By Rory Patterson, Southwark council children’s services and Jessie Greisbach, senior research assistant STEPS-B
One of the hardest areas for social workers is undoubtedly working with children displaying sexually harmful behaviour (SHB).
In Southwark we were experiencing the same difficulties when working with young people displaying SHB, as many other boroughs and regions in the UK. Although we had examples of excellent working, in general there was a need for us to improve our response. In particular, we had to provide extra support for practitioners, develop stronger joint working across agencies and create clearer referral pathways.
On a personal level, social workers were saying how difficult it was to work with cases like this and how hard it was to know what language to use when talking to families about the allegations of SHB, particularly if a parent was in denial. One newly qualified social worker pointed out that SHB wasn’t covered in their training.
We wanted to create a model of working that addressed these issues and improved the support we offered. Here are some of the steps we’ve taken:
Taking part in a research trial on new interventions for SHB
Since December last year we’ve been working with the STEPS-B project, a government funded research programme investigating multisystemic therapy for problem sexual behaviour (MST-PSB) and other interventions. The programme is running a randomised controlled trial across 14 London boroughs. Half of participants receive MST-PSB and the other half receive an alternative intervention.
To develop clear referral pathways in Southwark we decided that social workers should refer all eligible SHB cases to STEPS-B. Families are given the opportunity to decide if they’d like the opportunity to take part in the MST-PSB clinical trial. So far all families approached have agreed to take part and social workers have been positive about the scheme.
For cases that do not meet eligibility for STEPS-B, or if the family are not randomly assigned MST-PSB, we agreed that AIM (Assessment, Intervention and Moving On) would be the alternative treatment option to target SHB. AIM-trained practitioners from CAMHS, youth offending and social care co-work SHB cases with social workers when required, independent of whether the case is open to their service.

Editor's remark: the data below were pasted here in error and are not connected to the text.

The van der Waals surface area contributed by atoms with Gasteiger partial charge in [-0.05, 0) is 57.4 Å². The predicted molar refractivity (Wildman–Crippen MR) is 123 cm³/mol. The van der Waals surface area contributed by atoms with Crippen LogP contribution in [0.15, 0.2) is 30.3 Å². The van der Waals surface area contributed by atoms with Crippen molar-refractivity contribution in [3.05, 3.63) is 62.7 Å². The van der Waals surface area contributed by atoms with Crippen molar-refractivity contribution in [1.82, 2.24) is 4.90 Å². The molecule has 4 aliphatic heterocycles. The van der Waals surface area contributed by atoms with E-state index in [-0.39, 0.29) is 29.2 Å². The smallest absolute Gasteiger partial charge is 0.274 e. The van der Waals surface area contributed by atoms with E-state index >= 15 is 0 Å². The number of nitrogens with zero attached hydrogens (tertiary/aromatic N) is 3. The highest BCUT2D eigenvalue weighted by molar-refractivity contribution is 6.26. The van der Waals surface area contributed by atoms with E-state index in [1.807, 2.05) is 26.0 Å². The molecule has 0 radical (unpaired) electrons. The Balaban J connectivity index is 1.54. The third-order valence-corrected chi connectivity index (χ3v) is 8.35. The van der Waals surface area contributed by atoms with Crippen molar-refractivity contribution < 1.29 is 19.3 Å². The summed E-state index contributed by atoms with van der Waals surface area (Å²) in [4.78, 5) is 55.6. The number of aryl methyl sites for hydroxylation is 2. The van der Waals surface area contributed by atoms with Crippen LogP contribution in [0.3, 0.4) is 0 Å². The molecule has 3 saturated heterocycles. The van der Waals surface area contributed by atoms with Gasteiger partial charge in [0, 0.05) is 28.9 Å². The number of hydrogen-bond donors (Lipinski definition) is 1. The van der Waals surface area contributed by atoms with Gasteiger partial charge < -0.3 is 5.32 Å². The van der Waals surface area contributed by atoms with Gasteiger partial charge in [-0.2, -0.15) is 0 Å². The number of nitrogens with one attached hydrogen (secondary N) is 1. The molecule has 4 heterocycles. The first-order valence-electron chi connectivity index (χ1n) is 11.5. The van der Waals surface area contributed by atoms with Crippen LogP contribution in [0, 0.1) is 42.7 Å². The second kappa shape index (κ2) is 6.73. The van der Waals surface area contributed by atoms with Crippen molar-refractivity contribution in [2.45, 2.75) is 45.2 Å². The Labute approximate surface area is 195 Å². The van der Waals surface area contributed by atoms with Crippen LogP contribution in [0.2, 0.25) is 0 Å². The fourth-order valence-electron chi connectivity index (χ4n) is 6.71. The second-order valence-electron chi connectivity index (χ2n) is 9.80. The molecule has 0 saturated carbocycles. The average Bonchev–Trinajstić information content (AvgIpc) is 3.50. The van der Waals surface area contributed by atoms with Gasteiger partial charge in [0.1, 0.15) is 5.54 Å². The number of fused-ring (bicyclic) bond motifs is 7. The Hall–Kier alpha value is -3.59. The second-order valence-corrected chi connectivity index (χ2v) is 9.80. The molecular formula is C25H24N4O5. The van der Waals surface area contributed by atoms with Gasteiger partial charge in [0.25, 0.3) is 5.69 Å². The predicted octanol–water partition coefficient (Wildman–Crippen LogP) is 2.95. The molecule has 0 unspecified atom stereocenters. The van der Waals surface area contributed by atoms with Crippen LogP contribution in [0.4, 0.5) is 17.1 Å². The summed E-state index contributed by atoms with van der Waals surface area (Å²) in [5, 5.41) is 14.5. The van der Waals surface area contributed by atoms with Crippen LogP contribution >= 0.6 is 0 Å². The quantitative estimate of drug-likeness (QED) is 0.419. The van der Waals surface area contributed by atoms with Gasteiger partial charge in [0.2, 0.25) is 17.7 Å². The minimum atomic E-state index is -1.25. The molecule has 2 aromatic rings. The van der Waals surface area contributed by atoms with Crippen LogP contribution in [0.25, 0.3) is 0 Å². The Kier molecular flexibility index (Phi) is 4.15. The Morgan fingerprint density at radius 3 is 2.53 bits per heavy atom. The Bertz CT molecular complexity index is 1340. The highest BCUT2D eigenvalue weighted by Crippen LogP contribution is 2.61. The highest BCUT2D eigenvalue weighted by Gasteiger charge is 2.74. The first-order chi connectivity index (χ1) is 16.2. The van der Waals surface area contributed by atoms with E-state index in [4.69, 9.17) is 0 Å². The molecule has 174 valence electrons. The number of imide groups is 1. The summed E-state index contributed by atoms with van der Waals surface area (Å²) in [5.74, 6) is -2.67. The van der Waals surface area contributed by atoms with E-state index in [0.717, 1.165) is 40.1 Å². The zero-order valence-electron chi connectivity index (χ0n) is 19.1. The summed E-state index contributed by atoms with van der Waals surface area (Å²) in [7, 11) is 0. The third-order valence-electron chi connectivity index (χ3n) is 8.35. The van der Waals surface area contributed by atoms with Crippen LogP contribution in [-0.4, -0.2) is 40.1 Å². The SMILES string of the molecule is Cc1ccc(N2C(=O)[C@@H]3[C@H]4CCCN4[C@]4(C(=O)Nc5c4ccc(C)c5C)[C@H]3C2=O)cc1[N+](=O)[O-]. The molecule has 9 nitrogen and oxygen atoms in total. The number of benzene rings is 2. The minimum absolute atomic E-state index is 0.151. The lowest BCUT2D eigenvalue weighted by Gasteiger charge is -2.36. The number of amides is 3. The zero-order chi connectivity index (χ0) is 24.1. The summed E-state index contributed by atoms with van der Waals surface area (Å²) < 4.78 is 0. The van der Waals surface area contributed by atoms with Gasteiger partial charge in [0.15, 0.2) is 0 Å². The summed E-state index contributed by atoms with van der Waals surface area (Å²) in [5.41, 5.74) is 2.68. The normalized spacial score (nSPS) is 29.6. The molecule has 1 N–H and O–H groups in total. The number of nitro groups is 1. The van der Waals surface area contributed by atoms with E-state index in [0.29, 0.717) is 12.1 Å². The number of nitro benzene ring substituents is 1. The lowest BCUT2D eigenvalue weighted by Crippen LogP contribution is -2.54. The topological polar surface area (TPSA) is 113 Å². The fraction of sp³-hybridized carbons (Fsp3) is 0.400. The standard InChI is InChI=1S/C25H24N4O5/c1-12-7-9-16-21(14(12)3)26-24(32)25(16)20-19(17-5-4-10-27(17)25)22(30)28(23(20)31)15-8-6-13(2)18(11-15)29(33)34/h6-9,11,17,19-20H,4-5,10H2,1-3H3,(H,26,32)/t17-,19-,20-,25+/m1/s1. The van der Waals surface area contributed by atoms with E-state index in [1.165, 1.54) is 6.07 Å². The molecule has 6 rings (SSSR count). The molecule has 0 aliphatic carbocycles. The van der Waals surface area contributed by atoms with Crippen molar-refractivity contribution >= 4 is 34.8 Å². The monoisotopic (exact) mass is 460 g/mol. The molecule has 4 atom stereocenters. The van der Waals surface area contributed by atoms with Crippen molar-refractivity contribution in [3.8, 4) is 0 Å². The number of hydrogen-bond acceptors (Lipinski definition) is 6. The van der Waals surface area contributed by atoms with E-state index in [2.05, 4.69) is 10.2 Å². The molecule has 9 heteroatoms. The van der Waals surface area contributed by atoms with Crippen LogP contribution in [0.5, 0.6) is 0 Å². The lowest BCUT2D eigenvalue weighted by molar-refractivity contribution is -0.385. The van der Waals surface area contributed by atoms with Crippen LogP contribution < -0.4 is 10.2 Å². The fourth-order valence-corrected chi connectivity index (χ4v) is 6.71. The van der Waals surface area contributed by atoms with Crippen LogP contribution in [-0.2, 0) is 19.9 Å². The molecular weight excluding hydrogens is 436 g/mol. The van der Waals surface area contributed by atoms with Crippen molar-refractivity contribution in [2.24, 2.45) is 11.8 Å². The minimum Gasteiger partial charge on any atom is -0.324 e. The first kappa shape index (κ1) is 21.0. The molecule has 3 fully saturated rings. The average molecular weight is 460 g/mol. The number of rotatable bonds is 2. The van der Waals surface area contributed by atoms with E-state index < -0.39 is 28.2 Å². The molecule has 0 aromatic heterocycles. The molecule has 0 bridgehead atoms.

To our knowledge, we are the only borough taking part in STEPS-B that has adopted and developed the above model. We are also the borough who have identified and referred the most SHB cases into the project so far. An evaluation of the trial is expected to be published in 2018.
Holding monthly sexually harmful behaviour forums
Our work with STEPS-B is just one part of our wider pathway for working with SHB cases. At the same time that we signed up to the research trial, we developed a steering group with managers from social care, youth offending and CAMHS to develop a more co-ordinated response to SHB.
The resulting ‘Southwark Model’ has seen us operate an SHB forum every month. The forum is chaired by a child protection expert from our social services quality assurance unit. Representatives attend from the MST-PSB team as well as CAMHS, youth offending, early help and social care leads.
Social workers complete a brief referral which is viewed by the members prior to the forum. The social worker and manager are then invited to present their case, followed by discussion, reflections and recommendations for future work. Review dates are also set.
As a result of this model social workers have told us they have a better understanding of the services we can offer families and reflected on how valuable it is getting different viewpoints on their cases to help them develop an action plan.
Other social workers have fed back that it has been really useful to narrate a case in front of other professionals. They have spoken about the benefits of joint working and noted that there is not usually enough time for this level of reflection. The forum acts as a protected time to talk about a case.
In addition to a more confident workforce, the model has also led to an increase in cases being identified and worked with, so more children can be helped earlier. The experience of being involved in a research trial has also helped us reflect and improve our processes in identifying SHB in our borough.
We still have plenty to learn in relation to planning, practice and treatments for this client group, but we now feel that we have a stronger infrastructure to develop our learning and to support young people and their families when SHB is presented at our services.